News and Tribune

December 26, 2013

The gift of community: Haven House sewer bill fundraiser almost complete in Jeffersonville

Jeff Cares has about $3,000 to go to pay off the sewer bill of Haven House


JEFFERSONVILLE — Two weeks into the campaign, they raised about $8,000, which is close to three-fourths of their goal.

Jeff Cares has about $3,000 to go to pay off the sewer bill of Haven House Services Inc., which operates the local homeless shelter. As the donations continue to come in, Barbara Anderson, executive director, said she’s overwhelmed by the generosity of people

“We have been so humbled by this effort, people have been just wonderful,” Anderson said. “I can’t tell you how many people have just stepped up and given us $5 or $100. The grassroots effort has been phenomenal. It’s really been a wonderful experience.”

After a top-10 list of the highest delinquent sewer bills was released by the city’s sewer billing office in September, the city council passed an ordinance to have Indiana American Water Co. turn off water service for delinquent customers. Though Jeff Cares was originally founded to help victims of the 2012 tornadoes that ripped through Clark County, City Councilman Dennis Julius said he and others thought Jeff Cares could help with the sewer bill situation. Though turning off the water at Haven House’s Williams Emergency Shelter could cause safety concerns, he said another more serious effect could have occurred.

“I’ve donated to Haven House personally and through my businesses and I donate to a lot of nonprofits,” Julius said. “When I saw this need, it was right at the holidays and I’d just been [at the shelter] the week before where 80 something people living there who could be put on the street.”

Since the facility meets a community need, he said he thought it was a good cause to help them out of their troubles.

Anderson said it’s sometimes difficult to pay utilities because of how they structure payment from residents. It costs $5 a day for someone to live at the residence if they can pay. She said if they can’t, they’re required to perform community service.

Julius said he’s impressed with what people have given to the organization. Without a whole lot of effort, he said they’ve almost reached the goal.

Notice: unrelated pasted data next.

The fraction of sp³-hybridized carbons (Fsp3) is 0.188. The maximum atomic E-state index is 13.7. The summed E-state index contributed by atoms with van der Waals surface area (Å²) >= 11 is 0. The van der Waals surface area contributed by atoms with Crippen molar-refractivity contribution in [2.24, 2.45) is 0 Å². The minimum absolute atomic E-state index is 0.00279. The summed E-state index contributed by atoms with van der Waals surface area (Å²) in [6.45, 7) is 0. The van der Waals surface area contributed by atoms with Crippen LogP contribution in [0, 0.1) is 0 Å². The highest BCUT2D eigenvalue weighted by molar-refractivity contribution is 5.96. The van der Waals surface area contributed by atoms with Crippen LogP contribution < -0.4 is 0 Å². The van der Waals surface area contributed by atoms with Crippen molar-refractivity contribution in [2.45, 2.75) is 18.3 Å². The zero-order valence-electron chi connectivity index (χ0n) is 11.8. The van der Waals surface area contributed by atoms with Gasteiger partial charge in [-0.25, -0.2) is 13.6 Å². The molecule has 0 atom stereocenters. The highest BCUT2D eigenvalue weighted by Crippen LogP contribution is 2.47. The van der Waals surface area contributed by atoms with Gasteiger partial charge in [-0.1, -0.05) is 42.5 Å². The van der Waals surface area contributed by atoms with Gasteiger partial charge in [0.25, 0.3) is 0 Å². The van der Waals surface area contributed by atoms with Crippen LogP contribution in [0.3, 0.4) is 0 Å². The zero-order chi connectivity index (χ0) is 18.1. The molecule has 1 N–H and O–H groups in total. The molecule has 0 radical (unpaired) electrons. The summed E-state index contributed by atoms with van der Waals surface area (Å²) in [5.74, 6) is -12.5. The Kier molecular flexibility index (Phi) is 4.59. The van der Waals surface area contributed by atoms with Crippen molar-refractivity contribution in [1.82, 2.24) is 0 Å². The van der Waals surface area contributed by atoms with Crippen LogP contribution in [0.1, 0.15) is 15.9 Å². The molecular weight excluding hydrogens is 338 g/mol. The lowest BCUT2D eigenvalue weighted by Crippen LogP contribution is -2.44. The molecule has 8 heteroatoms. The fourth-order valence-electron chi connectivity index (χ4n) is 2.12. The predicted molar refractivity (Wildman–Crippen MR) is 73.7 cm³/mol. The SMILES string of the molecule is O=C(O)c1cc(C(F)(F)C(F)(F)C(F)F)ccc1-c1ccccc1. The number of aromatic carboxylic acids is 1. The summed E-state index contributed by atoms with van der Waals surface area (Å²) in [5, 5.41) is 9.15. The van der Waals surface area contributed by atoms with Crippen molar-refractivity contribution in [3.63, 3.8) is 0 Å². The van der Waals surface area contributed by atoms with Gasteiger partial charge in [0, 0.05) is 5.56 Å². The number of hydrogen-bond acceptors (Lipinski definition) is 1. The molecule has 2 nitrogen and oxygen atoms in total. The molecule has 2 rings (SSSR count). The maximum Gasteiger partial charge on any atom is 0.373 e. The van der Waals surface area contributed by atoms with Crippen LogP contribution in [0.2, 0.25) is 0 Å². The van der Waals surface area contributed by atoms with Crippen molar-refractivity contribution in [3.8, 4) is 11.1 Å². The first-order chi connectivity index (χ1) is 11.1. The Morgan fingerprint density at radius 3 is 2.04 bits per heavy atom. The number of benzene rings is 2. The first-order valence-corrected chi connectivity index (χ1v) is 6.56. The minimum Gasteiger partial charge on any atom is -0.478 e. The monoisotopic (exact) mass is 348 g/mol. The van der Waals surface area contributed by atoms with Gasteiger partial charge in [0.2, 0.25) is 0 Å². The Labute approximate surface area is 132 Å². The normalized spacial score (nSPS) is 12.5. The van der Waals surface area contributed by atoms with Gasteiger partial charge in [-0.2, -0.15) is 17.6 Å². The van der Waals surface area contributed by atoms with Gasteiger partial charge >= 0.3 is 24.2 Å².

“They just come in, it’s been very gratifying,” Julius said. “We’ve been on Facebook a little bit, but word of mouth, that’s about it. It’s nice to know that our community is this giving, especially at Christmas.

“It’s unbelievable. We live in a wonderful community.”

Anderson said after the money is raised, she hopes Haven House and the city can come together on a long-term solution to the sewer bills. She said if the facility’s water bill is about $500, the sewer bill comes in at about $1,000. With that in mind, she said she hopes residential nonprofit agencies could qualify for special rates on their sewer bills.

“It’s a relatively inexpensive way to show support,” Anderson said. “Take it down to about one-tenth of everyone else’s simply because there’s no money for them to give us as nonprofits. It really is a struggle for all of us to pay for our utility bills.

“There should be a special rate for every residential facility that houses more than 10 people.”

But she said in the meantime, others have stepped forward to help in other ways. She said one donor approached her with $1,200 to pay her next highest utility bill. She said Duke Energy was happy to receive that money from her.

Julius said after Haven House is taken care of, there are other ways to morph Jeff Cares to meet other needs in the community. He said he hopes the giving community will get involved in planning its direction.

“Once the sewer bill is paid, I think we need to get some sentiment out there about whether we help Barb [Anderson] in other areas or if we give to another charity,” Julius said. “I think the people who give money should have a voice in that.”